England’s players should face sanctions from UEFA if they continue to talk about the possibility of racist abuse in Bulgaria, the president of the eastern European country’s federation has said.
Borislav Mikhaylov, boss of the Bulgarian Football Union, has written to European football’s governing body to express his anger at comments from the England camp suggesting they could walk off the pitch if any of their players are racially abused, without following UEFA’s three-step protocol.
He says the comments are “unjust”, although the national stadium in Sofia will be partially closed on Monday for the England game as punishment for racist behaviour by supporters in earlier home Euro 2020 qualifiers.
Mikhaylov sent examples of the comments by England’s players to UEFA general secretary Theodore Theodoridis, claiming that they were “openly discussing” breaking UEFA protocol and insisted that the team should be punished if they followed through on it, or if they continued to discuss it.
“We at the Bulgarian Football Union feel that this fixation on potential incidents during the game in Sofia does not do justice to the Bulgarian supporters, the general public and to the extreme efforts and measures that the Bulgarian Football Union has taken in order to ensure a fair and safe environment for what we believe to be a true footballing spectacle,” he wrote.
“Although we are aware of the recent problems with racist behaviour in all tiers of English club football and with England’s ongoing battle with hooliganism and although we sincerely applaud the FA’s initiative for the English fans to report trouble within the visiting crowd, we are extremely shocked at all efforts to involve and even mark out the Bulgarian spectators as potential troublemakers.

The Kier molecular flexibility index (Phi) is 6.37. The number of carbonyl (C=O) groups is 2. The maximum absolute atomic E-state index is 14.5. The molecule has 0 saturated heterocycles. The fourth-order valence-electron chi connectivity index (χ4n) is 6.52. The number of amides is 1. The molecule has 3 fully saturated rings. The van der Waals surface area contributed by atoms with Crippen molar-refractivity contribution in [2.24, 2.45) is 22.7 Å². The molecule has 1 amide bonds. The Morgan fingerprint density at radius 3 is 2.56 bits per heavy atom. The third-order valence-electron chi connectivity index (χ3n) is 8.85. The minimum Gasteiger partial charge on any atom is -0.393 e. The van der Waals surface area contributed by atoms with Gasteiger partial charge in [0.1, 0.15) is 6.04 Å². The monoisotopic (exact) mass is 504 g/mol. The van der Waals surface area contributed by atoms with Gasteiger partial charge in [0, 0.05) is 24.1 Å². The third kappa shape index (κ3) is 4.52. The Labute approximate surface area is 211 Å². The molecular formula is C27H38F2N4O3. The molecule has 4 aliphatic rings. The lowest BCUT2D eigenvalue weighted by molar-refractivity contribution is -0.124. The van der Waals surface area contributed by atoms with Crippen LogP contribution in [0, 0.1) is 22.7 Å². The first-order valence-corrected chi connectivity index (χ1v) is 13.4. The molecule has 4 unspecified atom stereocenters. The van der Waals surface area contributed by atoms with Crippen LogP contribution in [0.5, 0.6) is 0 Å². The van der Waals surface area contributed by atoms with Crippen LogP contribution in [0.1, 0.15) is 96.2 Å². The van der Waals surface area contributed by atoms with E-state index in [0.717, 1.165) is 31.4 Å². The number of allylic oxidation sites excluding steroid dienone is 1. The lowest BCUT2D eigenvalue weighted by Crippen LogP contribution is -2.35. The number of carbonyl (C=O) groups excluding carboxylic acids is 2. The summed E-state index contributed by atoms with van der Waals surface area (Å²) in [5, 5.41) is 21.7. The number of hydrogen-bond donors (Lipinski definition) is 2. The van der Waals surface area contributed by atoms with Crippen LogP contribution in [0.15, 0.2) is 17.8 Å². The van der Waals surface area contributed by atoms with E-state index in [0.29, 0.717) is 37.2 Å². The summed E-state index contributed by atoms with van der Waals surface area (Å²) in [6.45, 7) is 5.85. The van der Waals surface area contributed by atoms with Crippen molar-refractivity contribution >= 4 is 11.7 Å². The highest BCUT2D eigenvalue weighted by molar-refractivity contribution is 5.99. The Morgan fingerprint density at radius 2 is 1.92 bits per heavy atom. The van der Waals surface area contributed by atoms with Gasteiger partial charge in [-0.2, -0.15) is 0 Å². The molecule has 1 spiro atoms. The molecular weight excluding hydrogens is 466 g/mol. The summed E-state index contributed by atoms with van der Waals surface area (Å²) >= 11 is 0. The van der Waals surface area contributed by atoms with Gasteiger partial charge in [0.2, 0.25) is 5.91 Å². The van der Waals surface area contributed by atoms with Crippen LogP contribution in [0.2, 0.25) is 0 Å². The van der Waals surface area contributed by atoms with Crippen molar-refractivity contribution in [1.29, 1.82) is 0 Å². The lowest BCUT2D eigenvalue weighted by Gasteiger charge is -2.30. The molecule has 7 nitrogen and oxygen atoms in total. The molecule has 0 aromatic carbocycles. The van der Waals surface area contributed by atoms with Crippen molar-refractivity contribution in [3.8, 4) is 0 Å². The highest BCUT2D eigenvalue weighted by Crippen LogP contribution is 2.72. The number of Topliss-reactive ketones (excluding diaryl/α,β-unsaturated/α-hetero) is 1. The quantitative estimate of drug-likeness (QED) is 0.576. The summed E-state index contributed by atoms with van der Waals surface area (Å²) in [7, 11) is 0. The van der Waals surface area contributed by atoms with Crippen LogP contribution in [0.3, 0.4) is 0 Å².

“The Bulgarian public has in no way committed any recent infringements that deserve it to be stereotyped as “racist” or “hostile” – and I am sure you will agree that these accusations are not only unjust but are continuous attempts to disrupt the atmosphere before a very much anticipated game of football.
“I, as president of the Bulgarian Football Union, cannot allow for such derogatory claims to continue being spread in the mass media and I strongly suggest that the UEFA administration take measures against the build-up of unnecessary tension in the weeks devoted to equality and to the celebration of football.”
England’s black players were racially abused during the Euro qualifier away to Montenegro in March. The Montenegrin federation were ordered to play their next match, against Kosovo in June, behind closed doors.
Chelsea striker Tammy Abraham said on Tuesday that discussions had taken place among the England squad about what they would do in the event of racist abuse in either of the next two Euro qualifiers.
“Yes, we’ve had meetings, several meetings about it since we’ve arrived,” he said.
“We’ve touched base on how to deal with the situation. Harry Kane even said that if it happens and we’re not happy with it, we speak to the player and if he’s not happy, we all come off the pitch together.”
UEFA’s three-step protocol in the event of the referee or other officials becoming aware of racist abuse from supporters inside a stadium begins with an announcement over the stadium’s public address system ordering the abuse to stop.
If it persists the referee will take the teams off the field for a reasonable period of time. If the abuse continues after that break, then the game is abandoned.
England walking off before the protocol has been observed could result in them forfeiting the match, which under UEFA disciplinary regulations could see the match awarded as a 3-0 victory to Bulgaria.
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